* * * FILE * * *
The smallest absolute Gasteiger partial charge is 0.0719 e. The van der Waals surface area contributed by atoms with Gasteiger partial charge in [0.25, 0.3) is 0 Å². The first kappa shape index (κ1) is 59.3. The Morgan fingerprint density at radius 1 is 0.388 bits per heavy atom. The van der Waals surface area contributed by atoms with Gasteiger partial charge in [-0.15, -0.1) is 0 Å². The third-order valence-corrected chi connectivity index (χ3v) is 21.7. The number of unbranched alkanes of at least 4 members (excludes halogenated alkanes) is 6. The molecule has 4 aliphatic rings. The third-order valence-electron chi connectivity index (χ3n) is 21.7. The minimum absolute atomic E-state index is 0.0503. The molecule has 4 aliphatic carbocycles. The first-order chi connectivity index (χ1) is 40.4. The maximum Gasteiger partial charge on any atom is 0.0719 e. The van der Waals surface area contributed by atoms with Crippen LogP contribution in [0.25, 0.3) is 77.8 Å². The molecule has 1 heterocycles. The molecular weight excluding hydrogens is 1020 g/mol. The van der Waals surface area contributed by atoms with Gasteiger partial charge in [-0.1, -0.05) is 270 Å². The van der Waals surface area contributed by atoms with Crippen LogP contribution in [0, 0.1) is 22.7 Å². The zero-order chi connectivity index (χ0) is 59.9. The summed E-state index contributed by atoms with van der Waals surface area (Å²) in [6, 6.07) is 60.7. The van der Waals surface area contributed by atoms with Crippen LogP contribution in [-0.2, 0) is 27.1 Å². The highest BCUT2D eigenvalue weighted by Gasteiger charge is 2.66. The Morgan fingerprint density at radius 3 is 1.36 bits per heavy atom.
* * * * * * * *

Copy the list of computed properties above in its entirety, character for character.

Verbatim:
The smallest absolute Gasteiger partial charge is 0.0719 e. The van der Waals surface area contributed by atoms with Gasteiger partial charge in [0.25, 0.3) is 0 Å². The first kappa shape index (κ1) is 59.3. The Morgan fingerprint density at radius 1 is 0.388 bits per heavy atom. The van der Waals surface area contributed by atoms with Gasteiger partial charge in [-0.15, -0.1) is 0 Å². The third-order valence-corrected chi connectivity index (χ3v) is 21.7. The number of unbranched alkanes of at least 4 members (excludes halogenated alkanes) is 6. The molecule has 4 aliphatic rings. The third-order valence-electron chi connectivity index (χ3n) is 21.7. The minimum absolute atomic E-state index is 0.0503. The molecule has 4 aliphatic carbocycles. The first-order chi connectivity index (χ1) is 40.4. The maximum Gasteiger partial charge on any atom is 0.0719 e. The van der Waals surface area contributed by atoms with Crippen LogP contribution in [0.25, 0.3) is 77.8 Å². The molecule has 1 heterocycles. The molecular weight excluding hydrogens is 1020 g/mol. The van der Waals surface area contributed by atoms with Gasteiger partial charge in [-0.1, -0.05) is 270 Å². The van der Waals surface area contributed by atoms with Crippen LogP contribution in [0, 0.1) is 22.7 Å². The zero-order chi connectivity index (χ0) is 59.9. The summed E-state index contributed by atoms with van der Waals surface area (Å²) in [6, 6.07) is 60.7. The van der Waals surface area contributed by atoms with Crippen LogP contribution in [-0.2, 0) is 27.1 Å². The highest BCUT2D eigenvalue weighted by Gasteiger charge is 2.66. The Morgan fingerprint density at radius 3 is 1.36 bits per heavy atom.